Learn about other places and spaces important to American Indian history and continued presence in Baltimore City.
In 1991, The Baltimore Harbor Endowment, a citizen’s group that had launched a “Buy-A-Brick” campaign to help raise funds for a brick promenade from Canton to South Baltimore, started to sell engraved bricks for a section of the promenade on the Broadway Pier in Fells Point. Bricks could be purchased for $50 each, or 15 hours volunteer work, or they could be requested by area nonprofit community organizations, free of charge. Linda Cox (Lumbee), daughter of Elizabeth Locklear (Lumbee), a co-founder of the American Indian Study Center, requested a brick on behalf of the Center and two of its co-founders, and a brick on behalf of South Broadway Baptist Church, and its founding pastor. The bricks can be found on the pier today. Look for “herbert & elizabeth locklear b.a.i.c” and “rev. james millard dial south broadway baptist church.”
Joseph and Sadie DeAngelis bought the property at 702 S. Broadway in 1945 and opened Sadie’s Cafe. Ads for waitresses and barmaids appear in the Baltimore Sun as early as 1952. Ads refer to this location as “Sadie’s Show Bar” beginning in 1961. It was a popular hangout for American Indian people throughout the 1960s. The DeAngelises sold the property in 1973. It is described as a lesbian bar 1974 – 75 in a Maryland lgbtq Historic Context Study commissioned by Preservation Maryland and the Maryland Historic Trust. It is still a bar today.
DC “Slim” Hunt (Lumbee) (1932 – 2016) and other American Indian community members had been hanging out on this corner, near Slim’s house, for decades prior to the addition of this bench. In the 1990s, Johnny Thompson (Lumbee) (1945 – 2017) built the bench for Slim. Slim’s surviving family members and many American Indian elders still spend time there.
In 1972, East Baltimore Church of God, the second oldest congregation established by Lumbee Indians in the City of Baltimore, sold its first home at 1714 – 16 E. Baltimore Street to the City and purchased the church at 2043 E. Baltimore Street, just three blocks east. The church stayed at 2043 E. Baltimore Street until 2003, when it relocated to 800 Oldham Street, in Greektown.
Donald Gibson purchased this property in 1979 and it became the Ken Ten Tavern, or just “the corner bar.” The corner bar became a hangout for area American Indian workers. By the time it opened, the community had largely moved “up the hill,” having been displaced from “the reservation” by Urban Renewal in the early 1970s.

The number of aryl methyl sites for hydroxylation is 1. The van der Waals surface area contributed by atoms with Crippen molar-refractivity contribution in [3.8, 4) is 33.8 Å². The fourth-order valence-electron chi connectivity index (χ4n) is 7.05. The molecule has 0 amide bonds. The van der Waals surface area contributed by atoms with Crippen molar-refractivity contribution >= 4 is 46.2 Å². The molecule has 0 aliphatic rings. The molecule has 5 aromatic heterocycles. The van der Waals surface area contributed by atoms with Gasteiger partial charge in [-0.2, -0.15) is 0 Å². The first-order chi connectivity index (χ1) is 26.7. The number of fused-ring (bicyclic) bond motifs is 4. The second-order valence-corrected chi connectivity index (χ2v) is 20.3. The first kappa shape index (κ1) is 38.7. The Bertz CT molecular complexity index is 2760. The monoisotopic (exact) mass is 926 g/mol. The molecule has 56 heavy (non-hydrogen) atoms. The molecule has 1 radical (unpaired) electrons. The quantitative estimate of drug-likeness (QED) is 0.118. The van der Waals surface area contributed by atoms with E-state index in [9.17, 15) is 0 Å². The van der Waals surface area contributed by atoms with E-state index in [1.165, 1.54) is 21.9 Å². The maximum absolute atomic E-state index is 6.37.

Ken Ten participated in a pool league. Many American Indian people played and won, representing the tavern. Because the corner bar was located directly across the street from Baltimore City Public School #27, traditionally one of the schools most highly populated by Indian students, many parents would have their children meet them at the bar to go home together at the end of the school day. Ken Ten Tavern, arguably Baltimore’s last Indian bar, was sold in 2014. In short order, it was transformed into a succession of high-end eateries / wine-tasting establishments.
Clifton and Certice Locklear (presumably both Lumbee) entered into an installment arrangement to buy the storefront at 137 N. Rose Street from Earl and Lorraine Brooks (both Lumbee) in 1972. There, they ran a corner grocery store for a brief time. All parties agreed to end the arrangement in 1974.
James and Ella Carter (both Lumbee) purchased the storefront property at 2423 Jefferson Street in 1971. In 1981, Ella Carter, then widowed and living in Fairmont, North Carolina, sold the property to James and Ann Locklear (also both Lumbee). Charles Locklear (presumably the heir of James and Ann Locklear) sold the property in 2005.
This mural was painted in 2015 by artist Gregg Deal (Pyramid Lake Paiute). It depicts two boys facing each other. One boy wears an eagle feather in his long hair and a bone choker around his neck. He has no shirt on. The other boy has short hair and is dressed in a hoodie. Deal asks, “Which one’s more Indian?” and adds, “the answer is that they’re both Indian.”
In 1994, Allen Thomas Satekoronhes Snow (Mohawk), a third generation master ironworker from Kahnawake, founded Mohawk Bridge & Iron, a concrete reinforcing construction company specializing in reinforcing steel placement and post tensioning for concrete reinforcement. Mohawk Bridge and Iron’s first office was Allen’s Highlandtown basement at 125 S. Eaton Street.
3901 Curtis Avenue is the present-day home of Mohawk Bridge & Iron, a concrete reinforcing construction company founded by Allen Thomas Satekoronhes Snow (Mohawk), a third generation master ironworker from Kahnawake. Mohawk Bridge & Iron is still owned and operated by the Snow family, and they continue to train and employ American Indian workers.
In the 1990s, George Thompson and his wife, Myrtle Thompson, both Lumbee, rented the store at 165 N. Potomac Street and opened George’s Grocery & Grill. They sold groceries as well as prepared foods — especially George’s famous BBQ. After some years, George left the store but continued to sell BBQ from his Dundalk home until he moved back to North Carolina. The sign for George’s Grocery and Grill still hangs from the formstone at the corner of N. Potomac and E. Fayette Streets, although the property is now home to a different business.
The original Patterson High School was located at 101 S. Ellwood Avenue. The building later became home to Hampstead Hill Junior High, and later still, Highlandtown Middle. Now it’s luxury apartments.
Hampstead Hill Junior High (#43) was one of the original Baltimore City Public Schools visited by Indian Education Program staff, as its Indian student population had been one of the highest in the district since the height of the Lumbee migration to Baltimore. From the mid 1970s until 2008, school #43 housed Baltimore’s Indian Education Program’s central office, in Room 14. Room 14 was an enormous classroom on the first floor. It was a safe haven for generations of students. The outer wall featured a giant eagle mural and the words “Native American Program.” Inside was a trove of artifacts, art supplies and school supplies. And the program staff was there, eager to listen, tutor, and assist.
Highlandtown Middle School closed in 2008, and the Indian Education Program’s central office relocated to the former Canton Middle School (801 S. Highland Avenue). Later, the office relocated to the “new” Patterson High School (100 Kane Street). Finally, in 2016, the office relocated to the third floor of the Baltimore American Indian Center (113 S. Broadway), where it remains today.